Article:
In 1928, he again nominated Smith, and the outgoing New York governor urged Roosevelt to run for Governor. Roosevelt campaigned across the state by automobile and was elected even as the state voted in the presidential election against their favorite son and for Republican Herbert Hoover.

As governor, Roosevelt worked for tax relief for farmers and in 1930 won a resounding electoral victory just as the economic recession brought on by the October 1929 stock market crash brought on the Great Depression. Governor Roosevelt mobilized the state government to play an active role in providing relief and spurring economic recovery. His aggressive and effective approach to the economic crisis won him the Democratic presidential nomination in 1932.

The contrast between FDR's activist response in NY State to the Depression and President Hoover's laissez-faire inaction nationwide couldn't have been greater, and FDR had no trouble defeating Hoover in 1932. Many blamed Hoover for the Depression, and FDR carried all but six states. During the next four months before the inauguration, bank panics increased, the economy continued to decline. When Roosevelt took office on March 4, 1933, most banks were closed, farms were suffering, 13 million workers were unemployed, and industrial production stood at just over half its 1929 level.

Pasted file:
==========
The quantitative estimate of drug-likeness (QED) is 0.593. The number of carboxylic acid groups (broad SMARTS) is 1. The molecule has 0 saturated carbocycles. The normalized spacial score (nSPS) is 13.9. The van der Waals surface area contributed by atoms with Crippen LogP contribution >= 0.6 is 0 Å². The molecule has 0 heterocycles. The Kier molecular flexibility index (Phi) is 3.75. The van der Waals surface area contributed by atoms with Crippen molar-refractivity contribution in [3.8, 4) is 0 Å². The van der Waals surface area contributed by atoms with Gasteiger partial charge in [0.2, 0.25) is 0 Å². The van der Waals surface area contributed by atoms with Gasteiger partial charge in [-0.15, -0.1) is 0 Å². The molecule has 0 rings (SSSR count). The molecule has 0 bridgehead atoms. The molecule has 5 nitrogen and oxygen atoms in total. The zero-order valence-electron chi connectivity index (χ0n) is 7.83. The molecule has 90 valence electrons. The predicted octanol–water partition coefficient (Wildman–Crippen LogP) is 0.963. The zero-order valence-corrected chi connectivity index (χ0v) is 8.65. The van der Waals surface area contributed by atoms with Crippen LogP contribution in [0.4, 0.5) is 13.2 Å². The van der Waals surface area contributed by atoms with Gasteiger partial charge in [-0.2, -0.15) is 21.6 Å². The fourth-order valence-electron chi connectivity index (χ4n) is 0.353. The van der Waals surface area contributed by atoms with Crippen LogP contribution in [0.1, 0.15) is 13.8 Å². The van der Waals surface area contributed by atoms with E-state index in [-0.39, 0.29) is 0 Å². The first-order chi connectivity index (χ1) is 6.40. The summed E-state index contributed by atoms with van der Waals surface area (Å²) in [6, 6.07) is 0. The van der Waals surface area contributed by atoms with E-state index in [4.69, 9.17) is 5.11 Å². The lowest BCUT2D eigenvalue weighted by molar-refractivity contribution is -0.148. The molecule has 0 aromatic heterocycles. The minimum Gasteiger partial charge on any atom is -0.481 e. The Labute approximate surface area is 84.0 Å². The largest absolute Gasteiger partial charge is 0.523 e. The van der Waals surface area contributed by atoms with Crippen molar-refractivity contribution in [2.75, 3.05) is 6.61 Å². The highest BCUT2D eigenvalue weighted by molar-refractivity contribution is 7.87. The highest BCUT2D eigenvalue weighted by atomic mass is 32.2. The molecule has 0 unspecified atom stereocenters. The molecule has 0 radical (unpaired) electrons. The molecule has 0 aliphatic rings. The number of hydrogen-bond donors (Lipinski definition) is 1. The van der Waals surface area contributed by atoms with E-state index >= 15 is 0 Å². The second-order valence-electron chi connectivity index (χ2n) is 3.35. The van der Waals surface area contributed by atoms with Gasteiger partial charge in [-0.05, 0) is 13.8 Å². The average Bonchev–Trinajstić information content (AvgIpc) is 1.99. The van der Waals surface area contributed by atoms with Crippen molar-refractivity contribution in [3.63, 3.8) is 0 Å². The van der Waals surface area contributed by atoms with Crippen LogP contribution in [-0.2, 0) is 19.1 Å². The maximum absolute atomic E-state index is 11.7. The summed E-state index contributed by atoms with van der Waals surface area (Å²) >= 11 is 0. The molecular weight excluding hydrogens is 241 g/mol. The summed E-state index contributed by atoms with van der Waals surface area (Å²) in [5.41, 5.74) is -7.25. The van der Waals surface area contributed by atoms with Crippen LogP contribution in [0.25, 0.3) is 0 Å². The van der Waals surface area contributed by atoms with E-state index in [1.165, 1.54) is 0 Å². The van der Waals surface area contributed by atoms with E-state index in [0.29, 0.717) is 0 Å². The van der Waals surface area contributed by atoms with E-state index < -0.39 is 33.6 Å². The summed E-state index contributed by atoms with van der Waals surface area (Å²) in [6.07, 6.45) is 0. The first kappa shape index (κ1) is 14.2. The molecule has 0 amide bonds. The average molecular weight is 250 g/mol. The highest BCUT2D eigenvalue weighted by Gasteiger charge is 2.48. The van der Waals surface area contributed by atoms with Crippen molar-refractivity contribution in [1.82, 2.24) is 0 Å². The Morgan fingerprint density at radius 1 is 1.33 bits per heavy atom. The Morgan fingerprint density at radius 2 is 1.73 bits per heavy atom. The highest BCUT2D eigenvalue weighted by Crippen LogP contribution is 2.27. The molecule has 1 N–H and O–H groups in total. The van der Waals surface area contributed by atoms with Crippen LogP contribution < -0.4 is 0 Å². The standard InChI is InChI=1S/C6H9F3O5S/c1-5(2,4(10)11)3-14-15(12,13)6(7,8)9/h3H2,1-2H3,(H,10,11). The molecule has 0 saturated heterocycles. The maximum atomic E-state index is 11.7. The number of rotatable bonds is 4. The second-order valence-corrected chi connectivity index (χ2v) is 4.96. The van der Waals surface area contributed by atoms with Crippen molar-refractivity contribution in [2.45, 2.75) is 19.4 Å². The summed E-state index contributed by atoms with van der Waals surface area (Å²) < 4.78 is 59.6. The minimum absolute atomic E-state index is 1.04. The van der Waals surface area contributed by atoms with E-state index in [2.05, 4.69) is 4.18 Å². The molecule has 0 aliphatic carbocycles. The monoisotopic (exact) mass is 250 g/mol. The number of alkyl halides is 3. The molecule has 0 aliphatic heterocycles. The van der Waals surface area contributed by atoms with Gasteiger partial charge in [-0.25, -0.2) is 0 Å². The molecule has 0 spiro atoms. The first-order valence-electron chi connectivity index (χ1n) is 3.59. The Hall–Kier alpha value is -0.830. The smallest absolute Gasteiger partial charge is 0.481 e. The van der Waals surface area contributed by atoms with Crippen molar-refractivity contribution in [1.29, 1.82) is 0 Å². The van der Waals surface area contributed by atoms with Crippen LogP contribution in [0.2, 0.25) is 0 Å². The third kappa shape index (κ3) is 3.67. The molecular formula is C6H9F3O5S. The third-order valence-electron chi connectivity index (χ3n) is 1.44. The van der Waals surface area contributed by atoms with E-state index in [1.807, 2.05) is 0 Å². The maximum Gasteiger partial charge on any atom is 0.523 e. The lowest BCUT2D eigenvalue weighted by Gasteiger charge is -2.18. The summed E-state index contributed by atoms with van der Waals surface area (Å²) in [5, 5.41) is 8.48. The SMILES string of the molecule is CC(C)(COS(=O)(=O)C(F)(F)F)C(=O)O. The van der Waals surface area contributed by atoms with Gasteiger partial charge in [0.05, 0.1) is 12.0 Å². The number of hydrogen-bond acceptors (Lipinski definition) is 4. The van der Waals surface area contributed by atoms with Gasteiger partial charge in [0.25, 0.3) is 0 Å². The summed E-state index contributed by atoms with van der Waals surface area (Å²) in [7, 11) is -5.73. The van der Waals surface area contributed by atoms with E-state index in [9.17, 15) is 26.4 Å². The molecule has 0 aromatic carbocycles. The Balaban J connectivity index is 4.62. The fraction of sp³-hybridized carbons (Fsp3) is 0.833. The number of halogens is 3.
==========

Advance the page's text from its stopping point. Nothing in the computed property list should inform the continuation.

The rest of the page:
FDR's Treasury Secretary, Will Woodin, was a Republican industrialist who had once run for Congress on a hard-money program. He was a fan of Teddy Roosevelt and helped FDR with his Warm Springs Foundation and with fundraising for his runs for Governor and President.

Woodin was a key player during the financial reforms of the first 100 days of FDR's presidency. Aided by a Democratic Congress, Roosevelt took prompt, decisive action, and most of his New Deal proposals were approved during these 100 days. Most important for the financial sector were the Banking Act or Glass-Steagall Act of 1933, a trade of tough bank regulation for a limited deposit insurance program sought by the banks, and the Securities Exchange Act of 1933. Woodin as Treasury Secretary was deeply involved in the passage of these laws.